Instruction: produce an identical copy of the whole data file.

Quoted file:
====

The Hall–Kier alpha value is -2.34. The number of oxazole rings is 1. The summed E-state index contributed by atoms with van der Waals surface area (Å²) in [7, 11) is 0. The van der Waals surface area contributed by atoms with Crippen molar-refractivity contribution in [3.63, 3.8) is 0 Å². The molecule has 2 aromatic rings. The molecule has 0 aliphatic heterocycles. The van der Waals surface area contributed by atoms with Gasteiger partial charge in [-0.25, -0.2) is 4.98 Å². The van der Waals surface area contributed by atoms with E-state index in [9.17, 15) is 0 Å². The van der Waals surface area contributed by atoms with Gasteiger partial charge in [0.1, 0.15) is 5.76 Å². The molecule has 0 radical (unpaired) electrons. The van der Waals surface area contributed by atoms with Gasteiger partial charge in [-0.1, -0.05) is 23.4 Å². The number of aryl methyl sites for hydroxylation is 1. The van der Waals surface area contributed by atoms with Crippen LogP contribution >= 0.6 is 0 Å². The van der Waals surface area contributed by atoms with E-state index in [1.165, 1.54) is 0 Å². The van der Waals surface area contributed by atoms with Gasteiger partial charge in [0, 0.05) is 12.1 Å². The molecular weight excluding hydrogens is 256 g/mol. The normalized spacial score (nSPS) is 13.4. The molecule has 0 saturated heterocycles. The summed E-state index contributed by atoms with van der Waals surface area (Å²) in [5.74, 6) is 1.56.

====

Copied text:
The Hall–Kier alpha value is -2.34. The number of oxazole rings is 1. The summed E-state index contributed by atoms with van der Waals surface area (Å²) in [7, 11) is 0. The van der Waals surface area contributed by atoms with Crippen molar-refractivity contribution in [3.63, 3.8) is 0 Å². The molecule has 2 aromatic rings. The molecule has 0 aliphatic heterocycles. The van der Waals surface area contributed by atoms with Gasteiger partial charge in [-0.25, -0.2) is 4.98 Å². The van der Waals surface area contributed by atoms with E-state index in [9.17, 15) is 0 Å². The van der Waals surface area contributed by atoms with Gasteiger partial charge in [0.1, 0.15) is 5.76 Å². The molecule has 0 radical (unpaired) electrons. The van der Waals surface area contributed by atoms with Gasteiger partial charge in [-0.1, -0.05) is 23.4 Å². The number of aryl methyl sites for hydroxylation is 1. The van der Waals surface area contributed by atoms with Crippen LogP contribution >= 0.6 is 0 Å². The van der Waals surface area contributed by atoms with E-state index in [1.165, 1.54) is 0 Å². The van der Waals surface area contributed by atoms with Gasteiger partial charge in [0, 0.05) is 12.1 Å². The molecular weight excluding hydrogens is 256 g/mol. The normalized spacial score (nSPS) is 13.4. The molecule has 0 saturated heterocycles. The summed E-state index contributed by atoms with van der Waals surface area (Å²) in [5.74, 6) is 1.56.